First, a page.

Major League Baseball in 1972 saw a tumultuous year, with the first player’s strike, an exciting World Series, and the loss of some of the game’s greats. Major League Baseball in 1972 witnessed the beginning of a dynasty that only its owner could finally stop, and the hurlings of a pitcher who would win almost half of his pathetic squad’s games. The American League would not be the same after 1972, as after the season its owners voted to upgrade the offense, allowing the designated hitter to be born. And although the pennant races were not all that close, the playoffs and World Series were suberb.
The strike at the beginning of the 1972 season was ended quickly, but the results were that any games that had been wiped off the schedule were not made up. Some teams played more games than others, and this became important when Boston lost the American League East to the Tigers by a half game, having played one less contest. Detroit had been deadlocked with Baltimore in the middle of June, with the Sox six and a half back, but Boston played twenty games over .500 the rest of the way. On the season’s next to last day, Boston’s Luis Tiant was beaten by the Tigers’ Woodie Fryman 3-1 to clinch things for the Bengals. Tiant had been rescued off the scrap heap by Boston the year before and was 15-6 in 1972, the start of his wonderful run as “El Tiante” in Beantown.
In the AL West, it was Oakland that put it all together and handily beat the White Sox by five and a half games. With Catfish Hunter, Blue Moon Odom, and Ken Holtzman winning a combined 55 games, and Rollie Fingers heading an impressive bullpen, the A’s were too much for Chicago to catch, despite an MVP year from slugger Dick Allen. He hit .308 with 37 homers and 113 runs batted in, walking 99 times, but the supporting cast around him was so weak, only one other teammate, Carlos May, had more than 50 RBI. The AL batting title went to the Twins second baseman, Rod Carew, at .318, the second of seven he would eventually garner and the first of four in a row. Carlton Fisk of the Red Sox was awarded Rookie of the Year in a unanimous vote, and the Indians’ Gaylord Perry edged the White Sox knuckleballer Wilbur Wood for the Cy Young. The oft-accused but never proved spitballer won 24 games after coming to the Tribe from the Giants on his way to 314 career triumphs on the hill. FYI, you don’t have to go back to 1972 to place a bet using our Pointsbet Promo Code.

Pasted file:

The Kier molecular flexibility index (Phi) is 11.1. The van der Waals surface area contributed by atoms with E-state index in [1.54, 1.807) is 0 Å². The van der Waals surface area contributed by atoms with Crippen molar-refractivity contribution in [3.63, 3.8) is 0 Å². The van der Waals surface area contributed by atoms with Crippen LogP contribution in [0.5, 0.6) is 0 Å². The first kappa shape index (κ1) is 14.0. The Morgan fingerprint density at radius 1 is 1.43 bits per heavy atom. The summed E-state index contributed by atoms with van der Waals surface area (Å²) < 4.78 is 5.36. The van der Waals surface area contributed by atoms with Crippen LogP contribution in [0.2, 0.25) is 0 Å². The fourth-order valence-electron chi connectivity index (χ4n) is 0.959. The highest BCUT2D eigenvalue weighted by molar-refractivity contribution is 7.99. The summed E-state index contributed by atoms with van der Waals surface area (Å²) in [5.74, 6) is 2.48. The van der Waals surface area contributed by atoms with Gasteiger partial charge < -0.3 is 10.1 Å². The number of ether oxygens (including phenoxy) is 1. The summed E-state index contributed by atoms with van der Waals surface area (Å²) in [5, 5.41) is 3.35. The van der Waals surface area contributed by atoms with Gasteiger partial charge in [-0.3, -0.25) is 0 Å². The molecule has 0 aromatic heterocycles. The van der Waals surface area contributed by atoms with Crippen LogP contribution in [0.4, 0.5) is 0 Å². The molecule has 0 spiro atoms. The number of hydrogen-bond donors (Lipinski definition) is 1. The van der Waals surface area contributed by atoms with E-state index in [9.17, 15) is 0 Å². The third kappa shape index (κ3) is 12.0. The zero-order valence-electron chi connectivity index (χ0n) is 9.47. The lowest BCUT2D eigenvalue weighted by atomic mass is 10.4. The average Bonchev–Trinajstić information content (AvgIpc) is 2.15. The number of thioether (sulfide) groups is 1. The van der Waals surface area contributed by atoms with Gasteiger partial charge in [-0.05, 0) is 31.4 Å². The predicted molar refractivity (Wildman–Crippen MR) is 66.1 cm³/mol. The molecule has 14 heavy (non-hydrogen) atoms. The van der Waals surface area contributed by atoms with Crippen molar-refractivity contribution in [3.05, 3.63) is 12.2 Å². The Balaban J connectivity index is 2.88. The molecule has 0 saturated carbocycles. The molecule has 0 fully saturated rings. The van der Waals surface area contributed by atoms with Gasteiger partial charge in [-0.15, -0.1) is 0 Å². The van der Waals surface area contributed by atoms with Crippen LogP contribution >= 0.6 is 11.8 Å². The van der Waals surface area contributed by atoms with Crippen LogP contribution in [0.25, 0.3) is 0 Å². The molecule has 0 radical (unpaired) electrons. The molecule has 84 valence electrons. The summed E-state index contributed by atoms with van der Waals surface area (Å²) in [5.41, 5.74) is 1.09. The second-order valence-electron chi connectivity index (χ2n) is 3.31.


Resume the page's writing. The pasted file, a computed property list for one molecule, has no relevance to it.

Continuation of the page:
As good as Perry was, his year paled in comparison to left-handed Steve Carlton of the National League Phillies. Many baseball historians point to his 1972 season as the best ever by a pitcher, as he toiled for the lowly Phils, who won just 59 times all year. Carlton was 27-10 for this bedraggled bunch, winning the Triple Crown for pitchers with his 27 victories, 1.97 ERA, and 310 strikeouts. Steve had 8 shutouts and threw 30 complete games, numbers in one campaign that hurlers rarely achieve now for their entire careers.